The Morning Federal Newscast is a daily compilation of the stories you hear Federal Drive hosts Tom Temin and Emily Kopp discuss throughout the show each day. The Newscast is designed to give FederalNewsRadio.com users more information about the stories you hear on the air.
Problems in the nation’s nuclear missile ranks are more widespread than the Air Force has been letting on. The AP obtained documents showing bad morale and possible test cheating at Minot Air Force Base, N.D. The issues echo those already disclosed at Malmstrom Air Force Base in Montana. Nuclear missileers at Minot received failing grades on technical proficiency tests. But because support staff got high ratings, the unit received a marginal rating overall. That’s the equivalent of a D. An internal Air Force investigation shows repeated testing itself hurt morale. Some tests were administered without supervision. (Associated Press)
When the Defense Department seeks a vendor for its next generation electronic health record, the Veterans Affairs Department will be one of the bidders. NextGov reports, VA plans to enter the competition with its own EHR. Secretary Eric Shinseki tells Congress, a new version will be as good as any commercial product out there. It’ll be based on VA’s Veterans Health Information Systems and Technology Architecture and called Vista Evolution. Shinseki tells the Armed Service Committee, if DoD picks a commercial product, then VA would consider adopting that. The two departments have failed to come to a unified health record after years of trying. (NextGov)
A civilian defense contractor will plead guilty of giving military secrets to his Chinese girlfriend. Benjamin Bishop worked at U.S. Pacific Command in Hawaii until he was arrested a year ago. His lawyer says he’ll admit to sending the girlfriend classified documents describing the U.S. strategy towards China. An FBI affidavit says Bishop also disclosed plans for nuclear weapons and missile defense. Bishop is 59, his girlfriend 27. He says he shared the secrets for love, not espionage. (Associated Press)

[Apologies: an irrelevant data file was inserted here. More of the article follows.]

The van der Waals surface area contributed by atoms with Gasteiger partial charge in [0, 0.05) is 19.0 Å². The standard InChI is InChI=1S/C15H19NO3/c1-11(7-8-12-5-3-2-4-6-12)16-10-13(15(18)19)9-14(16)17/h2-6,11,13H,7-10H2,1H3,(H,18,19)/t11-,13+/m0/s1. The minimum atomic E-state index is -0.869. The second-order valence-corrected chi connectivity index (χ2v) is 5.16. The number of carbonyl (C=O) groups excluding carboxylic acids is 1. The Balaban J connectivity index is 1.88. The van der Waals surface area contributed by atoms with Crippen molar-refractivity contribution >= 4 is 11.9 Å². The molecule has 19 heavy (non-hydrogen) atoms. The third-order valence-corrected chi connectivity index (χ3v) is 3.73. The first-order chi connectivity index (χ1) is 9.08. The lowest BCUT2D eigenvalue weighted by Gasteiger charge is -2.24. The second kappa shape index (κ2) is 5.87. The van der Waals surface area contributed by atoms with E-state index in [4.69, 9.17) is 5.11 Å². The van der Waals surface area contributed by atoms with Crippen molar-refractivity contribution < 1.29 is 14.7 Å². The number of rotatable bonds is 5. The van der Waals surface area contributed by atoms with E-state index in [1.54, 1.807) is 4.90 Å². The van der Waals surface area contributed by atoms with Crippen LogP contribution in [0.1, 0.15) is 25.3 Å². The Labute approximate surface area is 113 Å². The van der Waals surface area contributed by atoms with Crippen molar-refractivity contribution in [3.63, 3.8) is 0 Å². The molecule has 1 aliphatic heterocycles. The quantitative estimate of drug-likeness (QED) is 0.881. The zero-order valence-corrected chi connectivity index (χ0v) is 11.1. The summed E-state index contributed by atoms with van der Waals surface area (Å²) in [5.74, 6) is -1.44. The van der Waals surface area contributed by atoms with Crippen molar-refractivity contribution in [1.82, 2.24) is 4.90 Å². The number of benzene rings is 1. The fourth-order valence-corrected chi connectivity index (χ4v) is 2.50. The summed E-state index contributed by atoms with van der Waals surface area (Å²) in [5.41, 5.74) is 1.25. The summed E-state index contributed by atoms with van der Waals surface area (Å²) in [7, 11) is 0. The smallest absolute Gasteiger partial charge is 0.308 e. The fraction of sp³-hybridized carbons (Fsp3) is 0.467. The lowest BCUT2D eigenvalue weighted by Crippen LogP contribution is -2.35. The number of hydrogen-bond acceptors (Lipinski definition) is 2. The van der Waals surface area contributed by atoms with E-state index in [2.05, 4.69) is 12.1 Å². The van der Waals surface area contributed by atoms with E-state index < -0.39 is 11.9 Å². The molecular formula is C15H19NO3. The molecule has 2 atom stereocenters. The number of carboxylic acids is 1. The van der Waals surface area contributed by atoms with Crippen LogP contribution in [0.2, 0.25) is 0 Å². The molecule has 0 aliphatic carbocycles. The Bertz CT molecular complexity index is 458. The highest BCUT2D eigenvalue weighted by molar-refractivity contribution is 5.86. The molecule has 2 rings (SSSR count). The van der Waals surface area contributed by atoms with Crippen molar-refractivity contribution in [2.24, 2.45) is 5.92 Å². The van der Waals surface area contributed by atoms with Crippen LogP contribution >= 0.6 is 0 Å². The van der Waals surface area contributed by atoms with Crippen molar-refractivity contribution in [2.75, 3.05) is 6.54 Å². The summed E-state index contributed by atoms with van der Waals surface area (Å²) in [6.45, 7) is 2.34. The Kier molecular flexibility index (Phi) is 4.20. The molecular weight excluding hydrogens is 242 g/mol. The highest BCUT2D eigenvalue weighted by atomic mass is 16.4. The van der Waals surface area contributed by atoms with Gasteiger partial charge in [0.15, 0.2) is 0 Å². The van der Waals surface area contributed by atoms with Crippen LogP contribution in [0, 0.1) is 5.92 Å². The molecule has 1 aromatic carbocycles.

Petroleum giant BP is back in business as a federal contractor. Under an agreement with the Environmental Protection Agency, more then two dozen BP business units are free to compete for federal business. The company had been suspended since November 2012. That’s after it pleaded guilty to criminal charges connected with the 2010 gulf oil spill. Eleven oil rig workers died when a BP rig exploded into flames. The company is a major fuel supplier to the Defense Department. It also regains the right to lease offshore oil fields. (Associated Press)
The House Oversight and Government Reform Committee is still squabbling over a hearing last week. GovExec reports, ranking member Elijah Cummings says actions by chairman Darrell Issa have compromised the committee’s ability to hold a former IRS official in contempt of Congress. At the end of the hearing, Cummings wanted to make a statement, but Issa had his microphone shut off. Lois Lerner, former head of the IRS tax exempt unit, had just pleaded the fifth rather than testifying. Members believe Lerner holds the key to how the IRS came to discriminate against conservative groups seeking tax exempt status. (GovExec)
Tom Temin is the host of The Federal Drive, which airs from 6-8 a.m. on 1500 AM in the Washington, D.C. region and online everywhere. Tom has 30 years experience in journalism, mostly in technology markets. Before coming to Federal News Radio, he was a long-serving editor-in-chief of Government Computer News and Washington Technology magazines.